21 March 2001

Doorstop Interview, Sydney


SUBJECT: ACCC-RBA Interchange Fees

MINISTER HOCKEY: [first part of grab inaudible] The average Australian family spends over $15,000 a year on credit cards and it is important that those families, it is important that small businesses are protected. It is not good enough that the international credit card agencies to run a cartel in Australia. We have given the Reserve Bank all the powers it needs, now we need to go forward and to break open the cartel that has worked to the disadvantage of small business and consumers.

REPORTER: What about the suggestions that banks are going to make up these charges elsewhere. What will you do then if they do this?

MINISTER HOCKEY: The reaction of the banks is going to be watched very closely. The average Australian spends $6000 a year on their credit card. It is not good enough that small business and consumers pay for, what is an international credit card cartel. We believe the Reserve Bank has all the powers it needs to react, not only in the interests of small business, but also in the interests of consumers.

REPORTER: Will you chase them if they try to make up the charges elsewhere?

MINISTER HOCKEY: The banks are on notice that they can't try to recover lost profiteering from credit cards, in other areas of their business.

REPORTER: The Reserve Bank has not appeared to be too interested in stepping in to this issue. Do you think they will act as you expect them to?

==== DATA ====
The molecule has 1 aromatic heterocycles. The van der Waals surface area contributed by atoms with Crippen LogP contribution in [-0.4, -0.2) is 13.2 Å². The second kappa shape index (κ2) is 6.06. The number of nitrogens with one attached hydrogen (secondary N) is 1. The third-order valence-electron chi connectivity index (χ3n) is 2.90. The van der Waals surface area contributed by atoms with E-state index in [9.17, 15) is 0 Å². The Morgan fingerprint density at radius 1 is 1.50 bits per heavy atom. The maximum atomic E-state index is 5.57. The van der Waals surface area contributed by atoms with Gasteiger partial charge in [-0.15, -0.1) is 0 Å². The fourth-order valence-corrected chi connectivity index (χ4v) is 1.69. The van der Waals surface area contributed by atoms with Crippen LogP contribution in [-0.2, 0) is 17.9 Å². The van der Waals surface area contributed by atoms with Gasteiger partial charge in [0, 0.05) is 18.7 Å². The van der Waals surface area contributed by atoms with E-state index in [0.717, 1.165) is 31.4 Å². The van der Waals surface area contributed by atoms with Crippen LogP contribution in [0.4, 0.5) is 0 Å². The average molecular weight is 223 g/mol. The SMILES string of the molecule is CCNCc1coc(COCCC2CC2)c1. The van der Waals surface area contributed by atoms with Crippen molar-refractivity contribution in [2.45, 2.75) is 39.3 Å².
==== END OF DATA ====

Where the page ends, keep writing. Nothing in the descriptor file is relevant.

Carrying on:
MINISTER HOCKEY: I spoke to the Governor of the Reserve Bank this morning. It is a co-ordinated Government approach. The co-ordinated Government approach involves the ACCC, the Reserve Bank and the Federal Government giving the Reserve Bank all the powers it needs. In 1998 we passed legislation for the payments system that enabled the payments system to be opened up to competition. That power has been given to the Reserve Bank and can be used appropriately by the Reserve Bank.

REPORTER: Are you under more pressure to re-regulate the banking industry, especially as you head into a Federal election?

MINISTER HOCKEY: Well, not at all, because the good news here is that the Government gave the Reserve Bank the powers in 1998, particularly in relation to the payments system. Now we have an opportunity to use that in relation to credit cards. It is not an easy step forward to open up any of the payments system to competition. It is in the national interest to have a payments system that is secure, that is reliable, that has major institutions standing behind it to honour various debts. Now, you only open up that system with some trepidation, if you have a better system. The Reserve Bank-ACCC report indicated that the banks are profiteering from the interchange fees. Now we are saying that the banks have to be held more accountable to consumers and to small businesses and for the average Australian who spends $6000 a year on credit cards the fees should be lower.